As I have shared in “Becoming a Very Best Thing,” I am mentoring a first grade girl this year through Seedling Mentor Program, a school-based, research driven and metrics based program that has great training and great support. This is a short award-winning video I think you will enjoy.
I come from a family that had its share of poverty and dysfunction, divorces and chaos. As an adult, I even had a dad in prison. The parallels between me and my little Mentee are many. You would think I would know everything I need to about how to communicate and behave constructively with her, but you would be wrong.
You see, I have forty plus years on her, and during that time I had a successful career, married a wonderful man, had two precious daughters, began my second career in philanthropy and along the way, I became financially comfortable and very removed from the culture of poverty and family crisis. I had to get re-indoctrinated and learn lessons from an adult perspective, and thank heavens, Seedling’s Promise assumes we all will need that and prepares us accordingly to be intentional mentors.
There are many books on the subject of the culture of poverty and Ruby Payne’s are “must reads” for anyone who really wants to explore it, but today I will share with you just a few things I learned this semester.
1. The gifts I bring to my Mentee are hers to do with as she wishes. I must not put any expectations on what she will do with them. Why? Because in the culture of poverty, all things brought into the house are the family’s. When I gave my Mentee a set of bobby pins with little silk flowers on them for Valentine’s Day, she told me her mom “put them on the baby.” Untrained me might have said something like, “But those are yours; you should take them back!” or perhaps even worse, “Oh my gosh, why would you put those on a baby? That could be dangerous!” Both statements would be damaging and would move my Mentee away from me because it would be painfully clear to her that a.) I didn’t understand her family at all, and b.) I disapproved of them. Instead, knowing what I knew thanks to Seedling, I simply told her that she was kind to share with her sister and moved on.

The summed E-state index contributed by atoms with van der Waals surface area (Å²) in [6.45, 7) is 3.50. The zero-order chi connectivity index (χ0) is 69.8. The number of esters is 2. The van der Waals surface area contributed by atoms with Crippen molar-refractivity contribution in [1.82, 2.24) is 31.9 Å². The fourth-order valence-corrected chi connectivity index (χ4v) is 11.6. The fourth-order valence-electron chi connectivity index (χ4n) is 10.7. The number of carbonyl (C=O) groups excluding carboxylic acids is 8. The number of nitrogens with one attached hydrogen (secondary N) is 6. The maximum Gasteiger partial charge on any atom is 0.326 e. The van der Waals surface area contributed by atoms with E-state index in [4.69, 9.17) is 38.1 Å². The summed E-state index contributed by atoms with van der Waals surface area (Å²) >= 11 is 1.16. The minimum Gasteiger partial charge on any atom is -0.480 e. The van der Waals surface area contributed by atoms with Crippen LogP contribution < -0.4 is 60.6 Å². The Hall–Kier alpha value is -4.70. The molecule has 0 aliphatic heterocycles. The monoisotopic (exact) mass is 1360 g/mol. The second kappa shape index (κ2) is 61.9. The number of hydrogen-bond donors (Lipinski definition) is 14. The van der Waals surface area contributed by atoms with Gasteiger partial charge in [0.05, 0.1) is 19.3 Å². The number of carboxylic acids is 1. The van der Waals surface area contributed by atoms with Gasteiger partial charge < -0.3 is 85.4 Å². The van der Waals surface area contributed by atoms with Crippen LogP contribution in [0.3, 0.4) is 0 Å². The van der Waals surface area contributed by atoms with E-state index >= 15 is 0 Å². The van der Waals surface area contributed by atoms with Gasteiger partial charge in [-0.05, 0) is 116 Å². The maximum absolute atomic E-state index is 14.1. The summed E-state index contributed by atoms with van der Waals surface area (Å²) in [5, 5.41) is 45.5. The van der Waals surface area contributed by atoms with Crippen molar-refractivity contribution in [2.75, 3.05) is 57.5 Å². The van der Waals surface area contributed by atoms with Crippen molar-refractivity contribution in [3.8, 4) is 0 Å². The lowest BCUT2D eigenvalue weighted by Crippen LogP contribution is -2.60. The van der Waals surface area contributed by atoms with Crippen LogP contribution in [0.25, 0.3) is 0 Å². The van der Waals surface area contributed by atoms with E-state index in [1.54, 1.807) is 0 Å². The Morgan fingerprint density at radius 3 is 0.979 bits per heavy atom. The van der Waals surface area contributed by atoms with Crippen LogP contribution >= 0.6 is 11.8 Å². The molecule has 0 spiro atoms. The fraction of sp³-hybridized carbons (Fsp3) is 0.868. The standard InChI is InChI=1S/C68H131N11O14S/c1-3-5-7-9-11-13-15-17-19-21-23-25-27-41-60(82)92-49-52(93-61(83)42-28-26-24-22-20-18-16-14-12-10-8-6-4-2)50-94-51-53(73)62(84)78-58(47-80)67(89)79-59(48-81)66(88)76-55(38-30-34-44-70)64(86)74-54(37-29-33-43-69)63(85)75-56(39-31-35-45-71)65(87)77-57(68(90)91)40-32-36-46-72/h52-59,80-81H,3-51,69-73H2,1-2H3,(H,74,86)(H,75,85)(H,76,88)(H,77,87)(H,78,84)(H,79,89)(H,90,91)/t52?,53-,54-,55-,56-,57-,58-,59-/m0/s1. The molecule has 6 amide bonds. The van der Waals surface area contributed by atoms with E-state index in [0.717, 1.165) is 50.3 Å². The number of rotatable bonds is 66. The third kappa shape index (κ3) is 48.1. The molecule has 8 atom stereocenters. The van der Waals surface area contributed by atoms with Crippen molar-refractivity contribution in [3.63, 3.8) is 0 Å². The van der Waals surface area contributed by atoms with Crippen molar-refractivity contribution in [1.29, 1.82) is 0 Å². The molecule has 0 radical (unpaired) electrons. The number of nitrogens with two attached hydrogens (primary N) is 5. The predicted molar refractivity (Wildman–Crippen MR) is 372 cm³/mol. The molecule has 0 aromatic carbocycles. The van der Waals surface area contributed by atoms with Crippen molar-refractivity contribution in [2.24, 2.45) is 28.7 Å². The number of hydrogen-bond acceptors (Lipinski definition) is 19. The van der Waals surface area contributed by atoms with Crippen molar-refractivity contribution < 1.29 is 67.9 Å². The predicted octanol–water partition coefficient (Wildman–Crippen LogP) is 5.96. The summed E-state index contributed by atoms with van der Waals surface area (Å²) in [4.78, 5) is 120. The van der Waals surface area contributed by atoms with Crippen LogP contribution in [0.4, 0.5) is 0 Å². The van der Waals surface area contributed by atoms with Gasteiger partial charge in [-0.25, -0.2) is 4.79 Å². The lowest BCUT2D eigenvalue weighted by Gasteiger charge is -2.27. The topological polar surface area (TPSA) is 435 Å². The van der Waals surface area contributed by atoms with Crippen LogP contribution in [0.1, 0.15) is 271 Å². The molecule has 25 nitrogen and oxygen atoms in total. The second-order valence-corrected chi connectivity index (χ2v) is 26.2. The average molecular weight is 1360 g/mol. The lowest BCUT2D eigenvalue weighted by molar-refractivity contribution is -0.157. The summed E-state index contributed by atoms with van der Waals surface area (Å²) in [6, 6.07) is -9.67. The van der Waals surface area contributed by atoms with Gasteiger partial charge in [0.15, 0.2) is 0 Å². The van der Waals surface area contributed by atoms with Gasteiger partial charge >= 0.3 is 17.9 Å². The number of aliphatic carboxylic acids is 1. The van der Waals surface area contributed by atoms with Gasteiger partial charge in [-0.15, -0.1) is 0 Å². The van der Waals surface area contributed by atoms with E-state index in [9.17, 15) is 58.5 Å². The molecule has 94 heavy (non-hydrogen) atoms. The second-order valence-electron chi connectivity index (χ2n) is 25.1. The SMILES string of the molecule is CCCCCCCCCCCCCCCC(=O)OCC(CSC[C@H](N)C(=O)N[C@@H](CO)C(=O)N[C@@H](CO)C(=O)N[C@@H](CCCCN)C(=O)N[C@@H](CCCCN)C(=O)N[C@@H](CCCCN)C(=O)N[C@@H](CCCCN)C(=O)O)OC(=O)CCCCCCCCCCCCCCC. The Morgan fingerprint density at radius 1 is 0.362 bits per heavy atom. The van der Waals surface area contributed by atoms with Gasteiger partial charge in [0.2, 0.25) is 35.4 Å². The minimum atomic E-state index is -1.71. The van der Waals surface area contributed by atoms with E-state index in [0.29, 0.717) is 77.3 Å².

2. I must avoid judgment of the child’s parents. One of the most damaging things a Mentor can do with a child of the incarcerated is to express any disapproval of the missing parent or the caregiver who is present in their lives. I helped my Mentee write a note to her parent in prison yesterday, and all that was there was the unconditional love of a child for a missing parent. I wrote him a note, too, and simply told him he had a lovely daughter and I was enjoying getting to know her. Of course, both had to have smiley face stamps!
3. I must always respect the pride of the Caregiver. She is the gatekeeper of the mentoring relationship and it exists only with her approval. I do not know her story and I do not have any right or basis to judge anything about the way she is raising her children. Repeat that mantra, because we all are tempted to jump in and “save” someone or make them fit our paradigm of success and the essence of mentoring is combining acceptance and role modeling. If you have a long-term effect on a child, it will be because of what you are and the friendship you offer. Are there any exceptions to this rule? Sure, and Seedling trains you carefully on what to do if you see signs of abuse or neglect.
4. I am there for my Mentee. All other things around that are just scenery or distractions, and my prime directive in this burgeoning relationship is to listen and do no harm.
My first year with her and I have already learned so much that I will apply to other relationships! What will the future hold? I am not sure, but I hope it includes her giggles and smiles.